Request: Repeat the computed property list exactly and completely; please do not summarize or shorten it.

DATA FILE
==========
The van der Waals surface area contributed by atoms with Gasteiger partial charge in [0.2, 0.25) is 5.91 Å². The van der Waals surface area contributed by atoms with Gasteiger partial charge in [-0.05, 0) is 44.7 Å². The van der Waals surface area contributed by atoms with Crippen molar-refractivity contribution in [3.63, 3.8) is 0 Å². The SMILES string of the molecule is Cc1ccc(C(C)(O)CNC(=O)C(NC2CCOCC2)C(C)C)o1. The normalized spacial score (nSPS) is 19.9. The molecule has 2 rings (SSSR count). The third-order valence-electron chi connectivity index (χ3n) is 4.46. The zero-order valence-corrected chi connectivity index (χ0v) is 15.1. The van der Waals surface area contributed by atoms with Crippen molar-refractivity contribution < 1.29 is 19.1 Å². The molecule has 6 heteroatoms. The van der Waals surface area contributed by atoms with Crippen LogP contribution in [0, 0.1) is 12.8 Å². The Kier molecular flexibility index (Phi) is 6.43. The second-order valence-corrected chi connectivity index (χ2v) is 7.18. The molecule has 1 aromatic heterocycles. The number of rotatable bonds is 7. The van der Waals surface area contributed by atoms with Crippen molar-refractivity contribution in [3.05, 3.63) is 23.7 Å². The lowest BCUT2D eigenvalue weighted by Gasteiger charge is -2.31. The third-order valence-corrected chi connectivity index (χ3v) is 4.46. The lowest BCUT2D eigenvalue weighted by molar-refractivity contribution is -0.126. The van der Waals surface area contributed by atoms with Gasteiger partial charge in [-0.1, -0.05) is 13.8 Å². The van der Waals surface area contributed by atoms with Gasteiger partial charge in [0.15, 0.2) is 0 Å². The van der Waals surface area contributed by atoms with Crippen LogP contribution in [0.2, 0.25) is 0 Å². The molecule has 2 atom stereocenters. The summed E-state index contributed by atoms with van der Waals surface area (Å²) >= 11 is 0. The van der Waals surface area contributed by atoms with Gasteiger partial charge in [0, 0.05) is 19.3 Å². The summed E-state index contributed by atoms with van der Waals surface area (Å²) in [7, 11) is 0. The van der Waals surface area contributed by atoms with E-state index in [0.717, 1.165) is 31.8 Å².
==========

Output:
The van der Waals surface area contributed by atoms with Gasteiger partial charge in [0.2, 0.25) is 5.91 Å². The van der Waals surface area contributed by atoms with Gasteiger partial charge in [-0.05, 0) is 44.7 Å². The van der Waals surface area contributed by atoms with Crippen molar-refractivity contribution in [3.63, 3.8) is 0 Å². The SMILES string of the molecule is Cc1ccc(C(C)(O)CNC(=O)C(NC2CCOCC2)C(C)C)o1. The normalized spacial score (nSPS) is 19.9. The molecule has 2 rings (SSSR count). The third-order valence-electron chi connectivity index (χ3n) is 4.46. The zero-order valence-corrected chi connectivity index (χ0v) is 15.1. The van der Waals surface area contributed by atoms with Crippen molar-refractivity contribution < 1.29 is 19.1 Å². The molecule has 6 heteroatoms. The van der Waals surface area contributed by atoms with Crippen LogP contribution in [0, 0.1) is 12.8 Å². The Kier molecular flexibility index (Phi) is 6.43. The second-order valence-corrected chi connectivity index (χ2v) is 7.18. The molecule has 1 aromatic heterocycles. The number of rotatable bonds is 7. The van der Waals surface area contributed by atoms with Crippen molar-refractivity contribution in [3.05, 3.63) is 23.7 Å². The lowest BCUT2D eigenvalue weighted by Gasteiger charge is -2.31. The third-order valence-corrected chi connectivity index (χ3v) is 4.46. The lowest BCUT2D eigenvalue weighted by molar-refractivity contribution is -0.126. The van der Waals surface area contributed by atoms with Gasteiger partial charge in [-0.1, -0.05) is 13.8 Å². The van der Waals surface area contributed by atoms with Gasteiger partial charge in [0.15, 0.2) is 0 Å². The van der Waals surface area contributed by atoms with Crippen LogP contribution in [0.2, 0.25) is 0 Å². The molecule has 2 atom stereocenters. The summed E-state index contributed by atoms with van der Waals surface area (Å²) >= 11 is 0. The van der Waals surface area contributed by atoms with Gasteiger partial charge in [0, 0.05) is 19.3 Å². The summed E-state index contributed by atoms with van der Waals surface area (Å²) in [7, 11) is 0. The van der Waals surface area contributed by atoms with E-state index in [0.717, 1.165) is 31.8 Å².